‘Chronology samajh lijiye’: Real fear looms large
Anglo-Indians worried attack on autonomy will follow abolition of reservation
- Published 8.01.20, 3:05 AM
- Updated 8.01.20, 3:05 AM
- 2 mins read
Anglo-Indian reservation in legislatures has been abolished; a threat to school autonomy will follow and then an all-out attack on English education — school heads from across India voiced concern over the possible chronology of events on the sidelines of a conference on Tuesday.
School heads from various parts of India spoke about what they thought would be the nature of the assault on their rights. “That could well be the chronology of events, given the way things are moving,” a school principal from another state said.
Union home minister Amit Shah’s infamous remark “Aap chronology samajh lijiye (Understand the chronology)” had confirmed for many the fear that the Centre did not want to treat all its citizens equally.
“First, it will be the Citizenship (Amendment) Bill... then it will be the National Register of Citizens. Understand the chronology,” Shah had said.
The revocation of reservation of Anglo-Indians in legislatures was discussed on several occasions at the 98th annual conference of the Association of Heads of Anglo-Indian Schools in India hosted by the Bengal branch in the city over the past four days.
Several school heads said abolition of reservation for the Anglo-Indian community was tantamount to “snatching their voice”. “This fear (of revocation of Anglo-Indian seats) has been looming large. When you start infringing upon minority rights, you don’t know where it will end,” said Father Rodney Borneo, the principal of Loyola High School.
“No reservation would mean no Anglo-Indian voice in Parliament or in state legislatures. And that would mean any legislation can be passed. No one will be there to speak for Anglo-Indians,” said a principal of a school in Tamil Nadu.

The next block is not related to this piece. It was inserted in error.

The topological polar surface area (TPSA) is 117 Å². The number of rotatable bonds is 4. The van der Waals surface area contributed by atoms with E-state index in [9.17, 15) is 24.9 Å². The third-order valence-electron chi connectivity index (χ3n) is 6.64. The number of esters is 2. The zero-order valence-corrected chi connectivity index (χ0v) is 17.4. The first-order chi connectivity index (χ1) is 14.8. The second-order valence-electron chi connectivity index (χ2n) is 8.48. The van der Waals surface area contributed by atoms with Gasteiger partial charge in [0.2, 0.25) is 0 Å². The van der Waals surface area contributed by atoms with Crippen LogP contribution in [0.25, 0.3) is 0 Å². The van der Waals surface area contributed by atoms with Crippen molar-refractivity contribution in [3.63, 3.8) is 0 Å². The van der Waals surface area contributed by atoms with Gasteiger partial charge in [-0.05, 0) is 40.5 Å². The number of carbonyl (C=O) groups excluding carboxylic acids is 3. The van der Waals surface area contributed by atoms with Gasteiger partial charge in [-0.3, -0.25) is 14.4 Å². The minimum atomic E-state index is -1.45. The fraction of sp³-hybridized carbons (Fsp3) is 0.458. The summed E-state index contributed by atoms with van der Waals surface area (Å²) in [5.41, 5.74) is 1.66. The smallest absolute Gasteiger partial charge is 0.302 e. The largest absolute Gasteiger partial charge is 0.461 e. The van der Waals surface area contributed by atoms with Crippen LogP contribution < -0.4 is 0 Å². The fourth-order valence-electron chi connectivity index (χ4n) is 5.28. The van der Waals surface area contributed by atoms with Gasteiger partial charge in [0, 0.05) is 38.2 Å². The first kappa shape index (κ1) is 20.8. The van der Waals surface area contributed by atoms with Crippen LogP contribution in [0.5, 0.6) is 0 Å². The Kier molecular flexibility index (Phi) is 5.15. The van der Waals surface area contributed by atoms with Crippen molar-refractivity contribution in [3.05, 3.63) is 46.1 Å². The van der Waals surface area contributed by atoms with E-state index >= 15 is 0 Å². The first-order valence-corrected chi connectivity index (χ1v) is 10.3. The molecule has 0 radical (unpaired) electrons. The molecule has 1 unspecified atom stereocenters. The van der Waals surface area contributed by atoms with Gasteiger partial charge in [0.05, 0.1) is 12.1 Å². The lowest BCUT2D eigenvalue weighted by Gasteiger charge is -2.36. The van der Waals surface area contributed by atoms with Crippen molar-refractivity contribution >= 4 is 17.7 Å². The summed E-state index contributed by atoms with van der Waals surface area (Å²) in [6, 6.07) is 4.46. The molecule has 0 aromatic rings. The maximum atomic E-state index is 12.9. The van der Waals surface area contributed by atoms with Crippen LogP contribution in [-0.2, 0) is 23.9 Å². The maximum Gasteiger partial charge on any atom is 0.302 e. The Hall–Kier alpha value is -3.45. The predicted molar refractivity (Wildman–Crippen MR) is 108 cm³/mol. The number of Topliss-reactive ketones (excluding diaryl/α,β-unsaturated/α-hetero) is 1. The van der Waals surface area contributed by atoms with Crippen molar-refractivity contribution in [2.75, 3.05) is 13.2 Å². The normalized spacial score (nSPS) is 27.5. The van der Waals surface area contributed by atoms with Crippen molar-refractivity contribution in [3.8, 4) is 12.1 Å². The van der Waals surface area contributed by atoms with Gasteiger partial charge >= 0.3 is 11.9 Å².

“Depriving Anglo-Indians of representation in Parliament is ultimately aimed at weakening English education in the country. It could well be part of an attempt to replace English with Hindi. The imposition of Hindi has faced resistance from the south,” he said.
The heads of schools enacted a play on the abolition of nomination. “We are worried. We don’t know what’s going to happen. Is it leading to something bad for our schools? I thought the play was a good way to reassure people that we can seek legal recourse and I also wanted young people’s views to know if they are worried about it,” said Gillian Rosemary Hart, the principal of Welland Gouldsmith School, Bowbazar.
A principal from another south Indian state said there was fear of an attempt to change the “character” of the Anglo-Indian schools. “We are known not just for focusing on academics but putting equal stress on sports, extra-curricular activities and having an egalitarian approach, All of it could be under threat,” said the principal.
“We see a continued attack on minorities and a trend that is worrying. We are also worried about the draft National Education Policy that could mean one unified board. We are worried because 90 per cent of our schools are affiliated to the ICSE council,” said Francis Gomes, the principal of Park English School.
The principal of another city school feared it would take away “autonomy” to recruit their own teachers.
The founder principal of a school in Uttar Pradesh echoed the fear. “I started the school with a vision. If the government is to interfere and call the shots, it will be with a different vision and there will be a clash of visions,” said the principal.
St Xavier’s University vice-chancellor Father Felix Raj had earlier said Anglo-Indian reservation in legislatures was being “rather maliciously, even fraudulently” abolished.